|Haun as the first human to benefit from "Reds"|
|not that Deep Red|
Duly impressed, scientist Newmeyer (John de Lancie) seizes the alien nanotech, dubbed "Reds," as a lucrative panacea/fountain of youth. ("Deep Reds" are the upgrade, or something.) He's opposed by the girl's mother (Lisa Collins), herself revivified, but also reeling from the murder of her husband (Newmeyer's erstwhile colleague), played by future-Jigsaw Tobin Bell.
|the goodies: Collins, Pacula & Biehn|
As noted on Moria, Deep Red is confusing: we expect the aliens to show up (again) -- they never do -- while the indulgent character-morphing might force a rewind. Script fixes would've been rather simple, raising questions of what happened, and, perhaps, the prospect of a redemptive remake.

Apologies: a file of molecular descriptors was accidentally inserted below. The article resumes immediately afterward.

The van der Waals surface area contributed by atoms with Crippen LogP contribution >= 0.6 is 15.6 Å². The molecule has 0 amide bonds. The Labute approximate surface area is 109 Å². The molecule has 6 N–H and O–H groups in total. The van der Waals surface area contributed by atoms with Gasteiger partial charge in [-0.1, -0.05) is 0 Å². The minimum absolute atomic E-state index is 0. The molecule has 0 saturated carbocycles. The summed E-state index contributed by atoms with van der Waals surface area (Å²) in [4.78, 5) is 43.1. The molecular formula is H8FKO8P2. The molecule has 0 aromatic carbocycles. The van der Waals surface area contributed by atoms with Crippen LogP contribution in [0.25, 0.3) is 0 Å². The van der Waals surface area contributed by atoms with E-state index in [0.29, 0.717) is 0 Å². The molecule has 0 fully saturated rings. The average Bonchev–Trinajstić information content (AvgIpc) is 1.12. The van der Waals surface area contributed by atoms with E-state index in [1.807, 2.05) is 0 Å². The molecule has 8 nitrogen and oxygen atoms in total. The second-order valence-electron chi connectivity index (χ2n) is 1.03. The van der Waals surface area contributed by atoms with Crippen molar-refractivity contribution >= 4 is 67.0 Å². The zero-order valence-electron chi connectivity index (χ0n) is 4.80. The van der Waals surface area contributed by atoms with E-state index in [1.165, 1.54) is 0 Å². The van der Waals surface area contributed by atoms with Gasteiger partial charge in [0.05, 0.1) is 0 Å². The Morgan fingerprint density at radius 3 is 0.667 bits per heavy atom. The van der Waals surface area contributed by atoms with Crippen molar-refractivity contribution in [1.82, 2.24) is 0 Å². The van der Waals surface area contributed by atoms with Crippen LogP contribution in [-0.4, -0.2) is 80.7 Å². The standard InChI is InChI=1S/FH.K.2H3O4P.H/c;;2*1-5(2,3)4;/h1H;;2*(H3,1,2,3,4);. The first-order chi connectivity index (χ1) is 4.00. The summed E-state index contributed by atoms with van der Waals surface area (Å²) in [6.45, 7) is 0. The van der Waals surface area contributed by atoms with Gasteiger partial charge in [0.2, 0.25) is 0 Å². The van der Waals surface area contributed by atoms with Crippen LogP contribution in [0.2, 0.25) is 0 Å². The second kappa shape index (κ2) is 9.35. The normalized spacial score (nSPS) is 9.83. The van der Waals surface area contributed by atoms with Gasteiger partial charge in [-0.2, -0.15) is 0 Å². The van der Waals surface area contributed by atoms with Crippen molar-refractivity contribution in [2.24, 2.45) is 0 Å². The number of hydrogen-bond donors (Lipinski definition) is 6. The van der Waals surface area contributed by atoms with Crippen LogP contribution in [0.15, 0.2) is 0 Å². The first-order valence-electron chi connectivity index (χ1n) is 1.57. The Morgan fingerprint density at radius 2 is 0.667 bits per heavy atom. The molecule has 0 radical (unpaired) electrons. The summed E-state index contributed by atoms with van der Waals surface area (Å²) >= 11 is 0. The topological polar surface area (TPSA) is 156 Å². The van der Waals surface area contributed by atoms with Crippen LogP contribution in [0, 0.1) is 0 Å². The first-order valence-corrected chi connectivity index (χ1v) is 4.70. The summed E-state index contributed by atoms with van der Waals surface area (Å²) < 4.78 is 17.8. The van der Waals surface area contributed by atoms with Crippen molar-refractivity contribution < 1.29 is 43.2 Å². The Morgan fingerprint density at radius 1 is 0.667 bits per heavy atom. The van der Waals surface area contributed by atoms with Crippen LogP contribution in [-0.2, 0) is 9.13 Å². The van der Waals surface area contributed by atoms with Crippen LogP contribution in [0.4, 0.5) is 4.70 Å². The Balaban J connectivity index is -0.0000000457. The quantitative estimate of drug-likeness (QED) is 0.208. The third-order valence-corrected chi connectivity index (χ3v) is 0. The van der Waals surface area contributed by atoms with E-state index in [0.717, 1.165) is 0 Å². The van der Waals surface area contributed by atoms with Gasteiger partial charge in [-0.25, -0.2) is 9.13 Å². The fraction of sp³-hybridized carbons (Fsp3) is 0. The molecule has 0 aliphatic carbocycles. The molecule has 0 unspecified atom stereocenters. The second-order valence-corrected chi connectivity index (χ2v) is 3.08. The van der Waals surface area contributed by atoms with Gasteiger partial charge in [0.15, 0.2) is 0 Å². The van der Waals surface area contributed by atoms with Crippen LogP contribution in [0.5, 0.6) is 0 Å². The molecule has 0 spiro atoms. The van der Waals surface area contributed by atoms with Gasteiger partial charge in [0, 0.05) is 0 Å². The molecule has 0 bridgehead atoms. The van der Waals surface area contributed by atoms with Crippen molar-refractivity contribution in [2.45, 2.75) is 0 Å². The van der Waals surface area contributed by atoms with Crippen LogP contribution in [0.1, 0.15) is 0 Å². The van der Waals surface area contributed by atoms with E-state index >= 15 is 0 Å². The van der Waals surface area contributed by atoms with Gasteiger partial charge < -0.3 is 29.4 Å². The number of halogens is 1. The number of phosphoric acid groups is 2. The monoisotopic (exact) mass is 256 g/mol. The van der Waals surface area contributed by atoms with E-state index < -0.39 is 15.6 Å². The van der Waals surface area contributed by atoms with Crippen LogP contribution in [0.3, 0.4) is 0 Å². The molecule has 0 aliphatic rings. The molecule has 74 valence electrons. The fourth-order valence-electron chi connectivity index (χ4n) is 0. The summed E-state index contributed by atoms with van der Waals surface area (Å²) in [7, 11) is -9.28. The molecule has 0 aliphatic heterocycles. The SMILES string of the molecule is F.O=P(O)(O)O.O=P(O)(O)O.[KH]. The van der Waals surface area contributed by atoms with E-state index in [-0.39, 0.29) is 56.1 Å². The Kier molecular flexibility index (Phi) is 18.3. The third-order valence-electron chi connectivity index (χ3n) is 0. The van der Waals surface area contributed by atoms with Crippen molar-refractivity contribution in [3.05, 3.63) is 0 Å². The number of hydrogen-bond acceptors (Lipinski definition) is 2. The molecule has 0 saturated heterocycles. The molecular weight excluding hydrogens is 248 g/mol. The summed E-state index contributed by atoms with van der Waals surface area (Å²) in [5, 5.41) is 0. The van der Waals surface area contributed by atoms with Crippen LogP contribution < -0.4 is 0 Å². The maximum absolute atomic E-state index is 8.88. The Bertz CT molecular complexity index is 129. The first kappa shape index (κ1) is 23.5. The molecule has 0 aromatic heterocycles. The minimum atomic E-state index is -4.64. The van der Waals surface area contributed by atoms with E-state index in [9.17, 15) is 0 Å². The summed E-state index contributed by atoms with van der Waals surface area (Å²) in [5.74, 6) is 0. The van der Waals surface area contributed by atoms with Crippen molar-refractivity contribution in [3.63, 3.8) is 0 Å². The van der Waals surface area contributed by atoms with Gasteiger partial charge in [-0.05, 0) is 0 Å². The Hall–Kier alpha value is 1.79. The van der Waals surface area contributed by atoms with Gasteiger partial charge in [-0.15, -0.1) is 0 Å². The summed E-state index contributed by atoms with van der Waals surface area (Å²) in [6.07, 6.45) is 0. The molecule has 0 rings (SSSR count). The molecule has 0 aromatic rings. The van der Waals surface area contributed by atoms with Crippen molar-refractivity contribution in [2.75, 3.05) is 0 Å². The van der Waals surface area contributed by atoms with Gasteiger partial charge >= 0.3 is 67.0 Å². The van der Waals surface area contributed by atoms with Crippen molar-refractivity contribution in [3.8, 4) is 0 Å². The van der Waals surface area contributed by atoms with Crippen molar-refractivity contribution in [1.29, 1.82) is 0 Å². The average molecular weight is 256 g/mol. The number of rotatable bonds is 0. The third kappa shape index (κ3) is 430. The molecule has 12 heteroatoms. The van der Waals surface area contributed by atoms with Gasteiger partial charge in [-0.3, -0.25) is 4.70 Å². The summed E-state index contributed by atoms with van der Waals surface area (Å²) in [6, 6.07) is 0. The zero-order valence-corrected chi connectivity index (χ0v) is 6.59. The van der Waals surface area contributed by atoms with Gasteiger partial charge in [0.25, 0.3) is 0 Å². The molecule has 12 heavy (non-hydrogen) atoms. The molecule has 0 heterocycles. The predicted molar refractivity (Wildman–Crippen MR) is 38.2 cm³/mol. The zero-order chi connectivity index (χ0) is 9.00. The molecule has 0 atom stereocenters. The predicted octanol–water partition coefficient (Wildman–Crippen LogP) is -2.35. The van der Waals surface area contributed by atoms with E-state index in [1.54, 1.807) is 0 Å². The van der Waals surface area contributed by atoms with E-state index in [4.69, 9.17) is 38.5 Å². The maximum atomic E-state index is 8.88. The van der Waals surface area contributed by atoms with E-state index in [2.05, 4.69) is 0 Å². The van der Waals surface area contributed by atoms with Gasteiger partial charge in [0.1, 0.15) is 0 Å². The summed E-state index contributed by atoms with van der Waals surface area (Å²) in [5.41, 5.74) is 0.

Michael Biehn is well-cast as Joe Keyes, a dissolute P.I. hired by Collins. Keyes has been down, ever since a colleague's wife was killed on his watch, which sounds like backstory for a series. The cast also includes conspiracy vet Joanna Pacula, Steven Williams as a sketchy police contact, and John Kapelos, in basically his Forever Knight role. Further "pilot" evidence: the nanotech isn't discredited by the end, as the new (very healthy) family drives to sundown.
Amusingly, as Deep Red begins, it seems everyone in this Dark City has a shingle, outside dirty office with desk and chair, like a comic variant of "Demon with a Glass Hand." There are such glimmers, but like the pieces of the alien craft, they disperse.